The Dolby Theater was officially unveiled on May 18. The opening ceremony featured a lineup that showcased the theater’s complete range of functionality. Deke Sharon, Town Alum and “the father of contemporary a cappella” delivered the opening remarks.
Boys performed drums, acoustic guitars hand bells, hip hop routines, and modern dance. A short film on the life of Ray Dolby demonstrated the cinematic capabilities. The seating was retracted to clear the floor for the afterparty, which featured a live band (of Town School fathers), yet another performance type to test the theater’s acoustic capabilities.
It started out as a modest enough vision, borne out of the need to make limited athletic space do double duty for performing arts. You’ve all been in those spaces, they usually fail at supporting either activity well.
But luckily, parent David Dolby along with passionate Town School alumni, stepped in to take multipurpose to the next level. The 420-seat theater features a motorized telescoping seating system for student performances. During sports events, the seats retract to make way for a full-court gym complete with basketball goals, scoreboard, and athletic floor. A roll-up divider curtain mounted on the ceiling drops down to allow multiple groups to use the space at the same time.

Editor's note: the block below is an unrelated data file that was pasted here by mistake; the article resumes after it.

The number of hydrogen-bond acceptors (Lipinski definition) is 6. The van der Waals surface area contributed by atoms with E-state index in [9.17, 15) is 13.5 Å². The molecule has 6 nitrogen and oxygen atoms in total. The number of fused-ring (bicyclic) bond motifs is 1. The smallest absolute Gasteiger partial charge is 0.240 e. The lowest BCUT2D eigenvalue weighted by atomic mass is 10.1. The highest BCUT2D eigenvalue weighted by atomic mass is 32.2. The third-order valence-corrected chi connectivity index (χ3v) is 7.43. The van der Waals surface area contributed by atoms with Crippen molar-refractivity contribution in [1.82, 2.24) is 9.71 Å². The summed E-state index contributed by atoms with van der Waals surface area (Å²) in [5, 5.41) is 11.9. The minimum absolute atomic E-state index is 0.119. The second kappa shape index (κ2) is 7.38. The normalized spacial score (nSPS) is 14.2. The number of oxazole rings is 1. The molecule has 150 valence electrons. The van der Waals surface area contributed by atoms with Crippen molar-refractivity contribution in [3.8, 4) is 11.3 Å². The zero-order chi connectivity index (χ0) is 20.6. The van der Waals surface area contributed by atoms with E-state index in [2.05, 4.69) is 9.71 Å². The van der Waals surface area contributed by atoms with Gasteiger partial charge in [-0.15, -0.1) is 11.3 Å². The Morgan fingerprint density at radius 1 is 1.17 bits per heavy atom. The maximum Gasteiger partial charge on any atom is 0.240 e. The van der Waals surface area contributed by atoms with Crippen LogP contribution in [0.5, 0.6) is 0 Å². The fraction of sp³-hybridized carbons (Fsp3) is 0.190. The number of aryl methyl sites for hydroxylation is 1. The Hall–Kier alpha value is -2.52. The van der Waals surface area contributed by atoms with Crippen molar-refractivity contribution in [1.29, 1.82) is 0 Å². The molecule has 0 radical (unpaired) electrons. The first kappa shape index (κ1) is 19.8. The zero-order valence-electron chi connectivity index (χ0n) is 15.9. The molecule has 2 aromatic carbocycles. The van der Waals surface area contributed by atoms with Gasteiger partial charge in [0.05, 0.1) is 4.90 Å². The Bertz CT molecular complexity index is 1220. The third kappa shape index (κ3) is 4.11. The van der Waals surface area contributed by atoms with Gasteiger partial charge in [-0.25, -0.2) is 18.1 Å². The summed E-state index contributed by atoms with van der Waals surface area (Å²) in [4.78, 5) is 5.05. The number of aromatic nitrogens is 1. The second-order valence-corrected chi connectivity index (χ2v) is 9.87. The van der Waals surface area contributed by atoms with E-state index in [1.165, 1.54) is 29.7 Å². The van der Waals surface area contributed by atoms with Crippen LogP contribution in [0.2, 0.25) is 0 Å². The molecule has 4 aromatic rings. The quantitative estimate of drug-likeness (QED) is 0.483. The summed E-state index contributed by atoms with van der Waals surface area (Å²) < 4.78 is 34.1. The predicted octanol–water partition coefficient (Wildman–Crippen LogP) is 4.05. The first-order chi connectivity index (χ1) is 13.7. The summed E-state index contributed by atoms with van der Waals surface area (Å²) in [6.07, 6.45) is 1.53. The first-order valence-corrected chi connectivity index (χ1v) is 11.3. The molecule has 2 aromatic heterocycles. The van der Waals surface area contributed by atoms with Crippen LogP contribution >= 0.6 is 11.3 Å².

The space is as audiovisually flexible as it is physically flexible. Construction required a team of experts that included Shalleck Collaborative, Charles M. Salter Associates, and Dolby sound technicians. An acoustic ceiling suspended below the structural one allows sound to dissipate, soundproofing the room from outside noise of the rooftop athletic field and city streets and preventing sound from leaking into adjacent classrooms and neighboring residences.
Adjustable acoustic banners mounted on the walls can be raised and lowered to optimize acoustics for athletics, live performance, events, and screenings. The LED lighting system is capable of color temperatures to suit any occasion; the projection system rivals that of a commercial cinema and is equipped with Dolby Atmos, the latest in surround sound technology.
Situated 35 feet underground, the 7,500-SF theater was literally carved out of the existing school site with a big dig that excavated of 175,000 CF of material. The subterranean construction solved for the school’s constrained location in an urban neighborhood that boasts some of the highest property values in San Francisco. The theater’s flexible features further maximize space utilization on the site.
The Dolby Theater promises to be more than just a venue for the school’s performing arts, music and athletics programs. It offers a real-world laboratory for boys to explore theater tech, sound production, or the physics of sound and basketball—a teaching tool to advance authentic, inquiry-based learning.